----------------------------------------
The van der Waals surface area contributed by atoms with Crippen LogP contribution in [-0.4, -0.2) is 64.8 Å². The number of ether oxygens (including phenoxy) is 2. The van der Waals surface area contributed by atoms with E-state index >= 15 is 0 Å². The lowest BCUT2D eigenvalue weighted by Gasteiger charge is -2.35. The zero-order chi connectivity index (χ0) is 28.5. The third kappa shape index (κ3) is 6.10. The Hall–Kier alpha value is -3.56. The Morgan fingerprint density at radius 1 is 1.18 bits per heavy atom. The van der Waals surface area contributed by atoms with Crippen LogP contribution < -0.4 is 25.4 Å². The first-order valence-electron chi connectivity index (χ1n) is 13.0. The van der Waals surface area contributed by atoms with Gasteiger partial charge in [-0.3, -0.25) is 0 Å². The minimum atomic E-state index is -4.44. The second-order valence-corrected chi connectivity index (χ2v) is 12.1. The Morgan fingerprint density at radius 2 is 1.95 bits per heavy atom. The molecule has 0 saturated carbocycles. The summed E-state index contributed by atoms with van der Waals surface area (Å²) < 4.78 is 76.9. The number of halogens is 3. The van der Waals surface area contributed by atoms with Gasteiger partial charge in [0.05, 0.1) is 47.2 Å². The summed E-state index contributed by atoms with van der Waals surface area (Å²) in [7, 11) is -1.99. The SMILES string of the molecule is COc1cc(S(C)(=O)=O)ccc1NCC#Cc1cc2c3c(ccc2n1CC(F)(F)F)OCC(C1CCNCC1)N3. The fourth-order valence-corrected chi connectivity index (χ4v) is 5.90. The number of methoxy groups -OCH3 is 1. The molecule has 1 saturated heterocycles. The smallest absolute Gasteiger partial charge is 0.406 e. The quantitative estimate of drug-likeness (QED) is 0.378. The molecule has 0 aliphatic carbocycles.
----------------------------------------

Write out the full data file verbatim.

The van der Waals surface area contributed by atoms with Crippen LogP contribution in [-0.4, -0.2) is 64.8 Å². The number of ether oxygens (including phenoxy) is 2. The van der Waals surface area contributed by atoms with E-state index >= 15 is 0 Å². The lowest BCUT2D eigenvalue weighted by Gasteiger charge is -2.35. The zero-order chi connectivity index (χ0) is 28.5. The third kappa shape index (κ3) is 6.10. The Hall–Kier alpha value is -3.56. The Morgan fingerprint density at radius 1 is 1.18 bits per heavy atom. The van der Waals surface area contributed by atoms with Crippen LogP contribution < -0.4 is 25.4 Å². The first-order valence-electron chi connectivity index (χ1n) is 13.0. The van der Waals surface area contributed by atoms with Gasteiger partial charge in [-0.3, -0.25) is 0 Å². The minimum atomic E-state index is -4.44. The second-order valence-corrected chi connectivity index (χ2v) is 12.1. The Morgan fingerprint density at radius 2 is 1.95 bits per heavy atom. The molecule has 0 saturated carbocycles. The summed E-state index contributed by atoms with van der Waals surface area (Å²) < 4.78 is 76.9. The number of halogens is 3. The van der Waals surface area contributed by atoms with Gasteiger partial charge in [0.05, 0.1) is 47.2 Å². The summed E-state index contributed by atoms with van der Waals surface area (Å²) in [7, 11) is -1.99. The SMILES string of the molecule is COc1cc(S(C)(=O)=O)ccc1NCC#Cc1cc2c3c(ccc2n1CC(F)(F)F)OCC(C1CCNCC1)N3. The fourth-order valence-corrected chi connectivity index (χ4v) is 5.90. The number of methoxy groups -OCH3 is 1. The molecule has 1 saturated heterocycles. The smallest absolute Gasteiger partial charge is 0.406 e. The quantitative estimate of drug-likeness (QED) is 0.378. The molecule has 0 aliphatic carbocycles.